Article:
Having a protocol is step one, but training appropriate employees on implementing the plan is equally important. Government investigations are not an everyday occurrence, so refreshing training for current employees and retraining new employees on a regular basis is also very important. It can be helpful to practice implementation of the protocol through a mock inspection, which can also identify any gaps in the protocol. Legal counsel can advise the company on protocol development, training and implementation.
(3) Understand Your Rights. Be sure employees and management know their rights and responsibilities in a government inspection or interview.
Typically, once an inspection or investigation is made known to the company, government inspectors or agents will agree to schedule interviews with employees and management through legal counsel. However, the government may also seek to interview employees by contacting them directly at the office or even at home – after hours or on weekends.
An employee caught by surprise at home by government agents at the front door – or just before sitting down to dinner with the family – is put in a difficult situation. It may be appropriate to work with legal counsel to educate employees in advance about their rights and responsibilities in this situation.
(4) Understand Their Rights. Be sure you know and understand the government's rights and responsibilities.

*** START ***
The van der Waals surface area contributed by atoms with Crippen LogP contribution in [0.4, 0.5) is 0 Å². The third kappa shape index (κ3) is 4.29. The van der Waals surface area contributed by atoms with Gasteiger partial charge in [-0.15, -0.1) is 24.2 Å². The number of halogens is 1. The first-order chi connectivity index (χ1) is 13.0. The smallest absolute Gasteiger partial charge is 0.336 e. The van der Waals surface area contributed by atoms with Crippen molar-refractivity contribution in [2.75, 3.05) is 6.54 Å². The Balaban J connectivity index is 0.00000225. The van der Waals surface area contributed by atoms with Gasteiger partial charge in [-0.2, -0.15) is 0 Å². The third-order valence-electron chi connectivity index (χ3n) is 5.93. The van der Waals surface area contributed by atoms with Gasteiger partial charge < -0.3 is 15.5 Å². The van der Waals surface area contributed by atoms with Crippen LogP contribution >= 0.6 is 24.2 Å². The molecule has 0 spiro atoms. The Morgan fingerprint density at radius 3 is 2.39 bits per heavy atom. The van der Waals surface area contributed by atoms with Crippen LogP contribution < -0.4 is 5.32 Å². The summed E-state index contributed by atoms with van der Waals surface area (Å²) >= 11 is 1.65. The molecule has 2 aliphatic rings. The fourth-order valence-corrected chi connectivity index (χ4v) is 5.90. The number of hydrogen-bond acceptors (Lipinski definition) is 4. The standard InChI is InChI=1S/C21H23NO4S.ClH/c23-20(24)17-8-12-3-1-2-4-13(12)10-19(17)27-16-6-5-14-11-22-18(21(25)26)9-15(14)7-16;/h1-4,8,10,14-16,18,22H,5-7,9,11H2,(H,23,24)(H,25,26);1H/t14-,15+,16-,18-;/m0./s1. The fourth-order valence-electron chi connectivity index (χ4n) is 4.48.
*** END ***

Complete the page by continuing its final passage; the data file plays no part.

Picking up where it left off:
The government's powers to inspect and seize information can be very broad – and often the warrants or subpoenas they present to or serve on the company are equally broad. However, legal counsel may be able to negotiate and narrow the scope of the government's request. It is also possible for legal counsel to negotiate with the government about extending the deadline for providing the information they seek.
(5) Identify Outside Help. Be sure you know which outside experts and advisors should be called to assist, e.g., media, public relations, IT specialist, auditors and law firms.
Knowing who your experts will be in advance is a key aspect of preparedness. There will not be time to identify, contact or interview prospective outside advisors the day of an inspection or raid. There will not be time to educate your outside experts on your company and how, where and by whom information is kept. It may be important for your outside experts to tour your key facilities to become familiar with the physical premises.
Many government inspections or raids occur before or during holidays or vacation weeks when trained employees are not in the office. Therefore, establishing a contact list that includes both external and internal information (i.e. home, mobile and office numbers) can be very useful in a crisis situation. Your response team can quickly assemble by phone or in person to handle the issues.
This publication is intended for general information purposes only and does not and is not intended to constitute legal advice. The reader must consult with legal counsel to determine how laws or decisions discussed herein apply to the reader's specific circumstances.